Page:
The launch of Picnik a couple of days ago brought us yet another online photo editing tool. Like Fauxto, Picnik uses Flash, whereas most of the earlier editing tools all use Ajax for in-browser editing.
Since all computers come with basic software that rotates, resizes and crops photos, there needs to be a compelling reason to use an online service. Uploading a photo to such a service, editing it and then downloading it back to your hard drive too high of a cost. To compensate for this, most services allow you to transfer the edited photos directly to Flickr, Webshots or other online photo services, saving users the trouble of making round trips uploading and downloading.
Most of these online services also offer editing tools that go beyond simple rotation, resizing and cropping and start to creep into Photoshop territory. Here’s a few of the better ones, along with our most recent testing notes:
Fauxto is a Flash-based Photoshop look-alike. It is the only layer-based online tool that we know of, and is by far the best of the bunch. But if all you are looking for is photo editing, and you aren’t familiar with Photoshop, Fauxto will frustrate you with its complexity. And if you are already familiar with Photoshop, chances are you have a copy already. Fauxto is lovely to look at and it is a really nice example of Flash in action, but I’m not sure who their target market is.
Picnik is the new kid on the block, and they’re the best so far. It is also Flash based, it is the fastest of the bunch and the user interface is the most intuitive. Once you are done editing, you can transfer your photos directly to Flickr. Picnik has replaced Ajax-based PXN8 as our favorite online photo editing tool.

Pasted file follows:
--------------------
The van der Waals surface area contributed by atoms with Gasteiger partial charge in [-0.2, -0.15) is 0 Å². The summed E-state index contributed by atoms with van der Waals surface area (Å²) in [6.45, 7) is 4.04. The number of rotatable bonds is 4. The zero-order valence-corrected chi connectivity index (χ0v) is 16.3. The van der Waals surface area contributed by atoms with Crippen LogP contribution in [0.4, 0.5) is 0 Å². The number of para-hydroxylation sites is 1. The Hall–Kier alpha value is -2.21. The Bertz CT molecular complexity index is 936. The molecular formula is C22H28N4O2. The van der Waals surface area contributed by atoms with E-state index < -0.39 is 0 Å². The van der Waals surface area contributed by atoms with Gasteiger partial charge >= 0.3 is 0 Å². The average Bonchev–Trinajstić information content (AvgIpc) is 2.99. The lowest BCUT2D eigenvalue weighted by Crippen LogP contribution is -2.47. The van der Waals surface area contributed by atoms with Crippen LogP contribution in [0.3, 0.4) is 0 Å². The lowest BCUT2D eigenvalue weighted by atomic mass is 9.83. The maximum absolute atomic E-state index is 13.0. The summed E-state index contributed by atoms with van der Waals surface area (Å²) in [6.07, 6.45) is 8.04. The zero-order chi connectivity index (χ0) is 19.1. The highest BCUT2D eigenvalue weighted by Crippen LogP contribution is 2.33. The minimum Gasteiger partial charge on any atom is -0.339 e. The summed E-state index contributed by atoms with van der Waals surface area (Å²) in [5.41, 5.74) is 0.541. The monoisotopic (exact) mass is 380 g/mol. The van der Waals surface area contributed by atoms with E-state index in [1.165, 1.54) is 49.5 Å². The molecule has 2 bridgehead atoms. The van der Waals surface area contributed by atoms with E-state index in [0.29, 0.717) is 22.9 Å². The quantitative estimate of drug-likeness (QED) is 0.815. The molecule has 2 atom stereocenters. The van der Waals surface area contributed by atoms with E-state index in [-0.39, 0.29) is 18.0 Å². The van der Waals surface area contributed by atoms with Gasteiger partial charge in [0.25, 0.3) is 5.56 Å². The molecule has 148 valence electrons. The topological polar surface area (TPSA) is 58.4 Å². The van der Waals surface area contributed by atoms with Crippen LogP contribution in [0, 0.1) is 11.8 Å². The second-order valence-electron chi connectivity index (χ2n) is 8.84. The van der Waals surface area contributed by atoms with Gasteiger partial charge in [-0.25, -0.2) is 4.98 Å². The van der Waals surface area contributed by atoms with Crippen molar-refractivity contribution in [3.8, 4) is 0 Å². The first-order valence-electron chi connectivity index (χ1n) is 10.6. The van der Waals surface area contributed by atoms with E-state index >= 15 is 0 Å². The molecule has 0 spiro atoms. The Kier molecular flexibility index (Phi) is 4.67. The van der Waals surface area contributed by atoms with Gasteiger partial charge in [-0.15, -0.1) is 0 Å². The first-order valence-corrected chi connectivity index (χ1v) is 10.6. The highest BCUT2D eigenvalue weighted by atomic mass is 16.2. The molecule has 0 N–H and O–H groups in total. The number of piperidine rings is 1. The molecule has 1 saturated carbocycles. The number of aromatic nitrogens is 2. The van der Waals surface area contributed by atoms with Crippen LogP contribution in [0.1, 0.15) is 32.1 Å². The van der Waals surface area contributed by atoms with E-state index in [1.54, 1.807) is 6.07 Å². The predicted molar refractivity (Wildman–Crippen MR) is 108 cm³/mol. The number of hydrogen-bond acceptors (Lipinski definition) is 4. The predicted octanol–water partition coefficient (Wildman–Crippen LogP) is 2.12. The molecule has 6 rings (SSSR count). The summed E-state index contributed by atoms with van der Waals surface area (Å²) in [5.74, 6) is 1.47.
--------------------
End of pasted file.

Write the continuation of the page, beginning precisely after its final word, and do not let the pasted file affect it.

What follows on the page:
Picture2life is an Ajax based photo editor. It’s focused on grabbing and editing images that are already online. The tool selection is average, and the user interface is poor. There are some bugs on the site. Photos can be transferred to Flickr, 23 and Imageshack after editing.
Preloadr is a Flickr-specific tool that uses the Flickr API, even for account sign-in. The service includes basic cropping, sharpening, color correction and other tools to enhance images. The fact that Preloadr is designed specifically to work with Flickr may not be an advantage – some of the other services are just as good or better and also offer Flickr integration.
PXN8 is the best of the Ajax based editors (and the best overall until Picnik launched) and has a great user interface with the main features highlighted on large icons. The basic “enhance” feature does a very good job of fixing the obvious problems with pictures. Edited photos can be transferred to Flickr or Webshots’ AllYouCanUpload service.
Snipshot, previously called Pixoh, is another very-good Ajax-based editing tool that stands out because of its above average design and the fact that they have an API into their service. We prefer the features and UI of PXN8, but just barely.
Read FranticIndustries for their take as well.